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Childhood memory of triple talaq drives National Award-winner Farha

20 April, 2021 14:17:26
Childhood memory of triple talaq drives National Award-winner Farha

Farha Khatun was only 10 when she first heard of ‘triple talaq’ (the Islamic practise of instant divorce by the husband saying ‘talaq’ thrice). It was a summer morning, and one of her aunts had come visiting their home in Medinipur. “She was very disturbed and broke down in front of the family. She had got into a fight with her husband and in a fit of rage, he said ‘talaq’ twice. Before he could pronounce it the third time, she covered his mouth and thus their marriage was saved. That incident was very traumatizing, and the memory always stayed with me,” says Farha. . 

English title: Holy Rights
Language: Urdu
Runtime: 53 min
Year of completion: March, 2020
Production Company Name - Mosaic in Films
Protagonists - Safia Akhtar (Lead), Syed Jalil Akhtar

Farha Khatun

That and many more such real-life incidents form the basis of her Urdu documentary ‘Holy Rights’, for which the 33-year-old has won a National Award this year. Speaking exclusively to GB, Farha says, “Unless we speak for ourselves and raise our voices, unless we foreground our problems, the situation will be difficult and others will take advantage of the whole movement…” 

“I would often wonder if the Quran is really gender-biased,” she adds. Her quest led her to the phenomenon of women qazis (magistrate or judge of a Sharia court, with certain extrajudicial functions) in training, which further led to her path-breaking documentary film. Researched and filmed over six years, ‘Holy Rights’ relates the struggles of Safia Akhtar - a deeply religious Muslim woman from Bhopal - against the patriarchal interpreters of Sharia law, which she believes denies equality and justice to women within her community.

International Premiere: 54th HOF International Film Festival, Germany
Other Important Festivals
2. 51st IFFI, Goa
3. 16th IAWRT Asian Women's Film Festival,
4. Dharamshala International Film Festival 2020,
5. 26th Kolkata International Film Festival
6. DIALOGUES - 14th Calcutta International LGBTQIA+ Film and Video Festival,
7. 22nd Madurai Film Festival
8. Vancouver International Women Film Festival
9. UK Asian Film Festival 2021

Safia joins a programme that trains women as qazis, who have been traditionally male. As she passes through uncharted territory, Safia faces the tensions that accompany the act of owning her own narrative. After several other women join the programme, the film examines the arbitrary nature of the triple talaq. It also documents the fight to break free from both patronizing voices within the Muslim community, and outside forces that seek to appropriate the movement for political gain.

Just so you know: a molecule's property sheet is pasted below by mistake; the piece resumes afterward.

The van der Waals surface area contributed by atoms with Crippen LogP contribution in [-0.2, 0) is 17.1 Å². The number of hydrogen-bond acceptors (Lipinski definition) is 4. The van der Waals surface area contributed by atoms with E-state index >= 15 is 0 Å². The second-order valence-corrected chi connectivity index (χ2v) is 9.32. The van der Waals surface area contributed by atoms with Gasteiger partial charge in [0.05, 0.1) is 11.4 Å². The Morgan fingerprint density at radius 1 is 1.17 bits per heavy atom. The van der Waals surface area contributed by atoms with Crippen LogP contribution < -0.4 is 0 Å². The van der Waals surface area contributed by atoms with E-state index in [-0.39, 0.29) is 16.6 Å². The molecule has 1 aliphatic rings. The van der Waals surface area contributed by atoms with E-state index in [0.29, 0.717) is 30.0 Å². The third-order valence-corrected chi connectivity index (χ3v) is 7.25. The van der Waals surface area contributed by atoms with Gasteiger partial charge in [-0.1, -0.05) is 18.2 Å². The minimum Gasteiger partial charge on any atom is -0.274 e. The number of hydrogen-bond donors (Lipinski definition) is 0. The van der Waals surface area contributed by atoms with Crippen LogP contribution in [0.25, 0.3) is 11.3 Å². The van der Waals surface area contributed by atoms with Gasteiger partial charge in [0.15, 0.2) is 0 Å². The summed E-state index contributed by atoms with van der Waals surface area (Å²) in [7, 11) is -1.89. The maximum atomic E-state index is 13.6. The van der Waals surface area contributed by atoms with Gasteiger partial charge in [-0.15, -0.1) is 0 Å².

“The entire shooting experience was educational and very positive, but with a lot of pain,” Farha says. “Often I sat after a shot, contemplating the pain that so many Muslim women go through owing to this triple talaq law.” ‘Holy Rights’ is Farha’s third documentary, and was first screened at the IAWRT Asian Women’s Film Festival, Delhi. It has also travelled to the 15th Jogia Netpac Asian Film Festival, Indonesia, 51st IFFI, Goa, the Dharamshala International Film Festival 2020, 54th HOF International Film Festival of Germany and 26th Kolkata International Film Festival.

1. National Award for Best Film on Social Issues
2. NATIONAL LAADLI media and advertising award for Gender Sensitivity 2020
3. Vancouver International Women Film Festival - Impact Award and Best Cinematography Award
4. 7th Art Independent International Film Festival - Winner- Best Director

Having completed a two-year postgraduate diploma course in editing from Roopkala Kendra, Farha has edited several documentary films, short fiction, and also worked on feature films. Her directorial debut ‘I Am Bonnie’ (2016), on the tragedies, aspirations and achievements of a transgender footballer, had its world premiere at BFL Flare: London LGBT Film Festival, won a National Award for best film on social issues, was awarded the Best Documentary at the Kolkata Film Festival, and was screened at many other international festivals. Her film ‘The Jungle Man…Loiya’ (2018) on the creator of a forest in Manipur, was also selected for several festivals.

Farha has also been a mentor for several filmmaking workshops to teach women about the impact of the audiovisual medium, especially documentaries, in rural areas, to equip them to voice their concerns and thoughts.

At present, she is making a film for the Films Division. “I have plans to work on human rights and environmental issues,” she signs off. More power to Farha Khatun.

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